In this book, the authors have placed culture in the forefront of their approach to study pain in an integrative manner. Culture should not be considered solely for knowing more about patients' values, beliefs, and practices. It should be studied with the purpose of unveiling its effects upon biological systems and the pain neuromatrix. The book discusses how a multidisciplinary and integrative approach to pain and analgesia should be considered. Some familiarity with the cultural background of patients and awareness of the provider's own cultural characteristics will allow the pain practitioner to better understand patients' values, attitudes and preferences. Knowledge of patients' cultural practices will allow determining the impact of culture on biological processes, including the origin and development of pain-related disease, and the patients' response to pharmacological and non-pharmacological treatments. Acknowledging the interactions of molecules, genes and culture could yield a more appropriate and effective personalized pain medicine.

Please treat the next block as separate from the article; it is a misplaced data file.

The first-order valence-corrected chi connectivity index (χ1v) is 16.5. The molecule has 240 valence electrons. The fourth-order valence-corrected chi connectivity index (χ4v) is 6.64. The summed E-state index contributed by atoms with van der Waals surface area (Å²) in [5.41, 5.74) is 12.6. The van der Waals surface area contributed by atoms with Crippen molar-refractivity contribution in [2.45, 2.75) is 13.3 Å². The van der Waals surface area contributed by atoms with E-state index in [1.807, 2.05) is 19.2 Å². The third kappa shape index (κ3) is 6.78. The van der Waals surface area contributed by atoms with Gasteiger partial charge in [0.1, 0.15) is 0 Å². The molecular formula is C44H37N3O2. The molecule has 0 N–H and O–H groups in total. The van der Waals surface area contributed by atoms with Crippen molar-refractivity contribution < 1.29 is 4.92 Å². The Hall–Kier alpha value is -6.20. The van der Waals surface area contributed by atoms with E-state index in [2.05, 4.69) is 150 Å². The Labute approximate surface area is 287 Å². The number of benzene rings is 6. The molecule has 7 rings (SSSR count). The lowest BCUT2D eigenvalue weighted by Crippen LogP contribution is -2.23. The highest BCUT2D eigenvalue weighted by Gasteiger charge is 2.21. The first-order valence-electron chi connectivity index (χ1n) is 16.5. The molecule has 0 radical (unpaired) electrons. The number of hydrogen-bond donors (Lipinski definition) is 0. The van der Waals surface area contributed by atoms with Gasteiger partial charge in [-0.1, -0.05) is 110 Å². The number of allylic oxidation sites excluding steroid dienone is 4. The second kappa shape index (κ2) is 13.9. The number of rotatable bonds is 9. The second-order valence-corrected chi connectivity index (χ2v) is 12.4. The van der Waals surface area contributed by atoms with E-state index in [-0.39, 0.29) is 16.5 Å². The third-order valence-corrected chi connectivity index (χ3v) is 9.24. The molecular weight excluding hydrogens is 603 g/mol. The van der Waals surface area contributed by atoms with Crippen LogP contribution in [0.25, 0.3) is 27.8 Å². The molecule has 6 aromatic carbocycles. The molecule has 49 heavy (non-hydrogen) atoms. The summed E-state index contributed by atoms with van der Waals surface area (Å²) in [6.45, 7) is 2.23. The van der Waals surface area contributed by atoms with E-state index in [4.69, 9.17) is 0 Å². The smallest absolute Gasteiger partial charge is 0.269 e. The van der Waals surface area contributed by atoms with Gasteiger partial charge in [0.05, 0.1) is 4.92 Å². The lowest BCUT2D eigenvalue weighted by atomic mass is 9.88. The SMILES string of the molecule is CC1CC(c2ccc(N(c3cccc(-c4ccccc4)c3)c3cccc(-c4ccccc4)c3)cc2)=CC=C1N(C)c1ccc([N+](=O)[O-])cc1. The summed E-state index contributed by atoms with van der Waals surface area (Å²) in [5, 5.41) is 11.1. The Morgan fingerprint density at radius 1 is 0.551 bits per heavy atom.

Furthermore, this approach has the potential to transform the way pain medicine is taught to young students and future pain professionals, and in so doing meet the need of trained clinicians who are versed in multiple disciplines and are able to use an integrative approach to diagnose and treat pain. A personalized medicine will have non-negligible positive effects in improving doctor patient relationships, patient satisfaction, adherence to treatment plans, and health outcomes and inequities. It is hoped that the material in this volume will appeal to a broad cross-section of health practitioners, students and academicians, including pain medicine specialists, psychiatrists, psychologists, social workers, mental health, community and public health workers, health policy makers, and health administrators.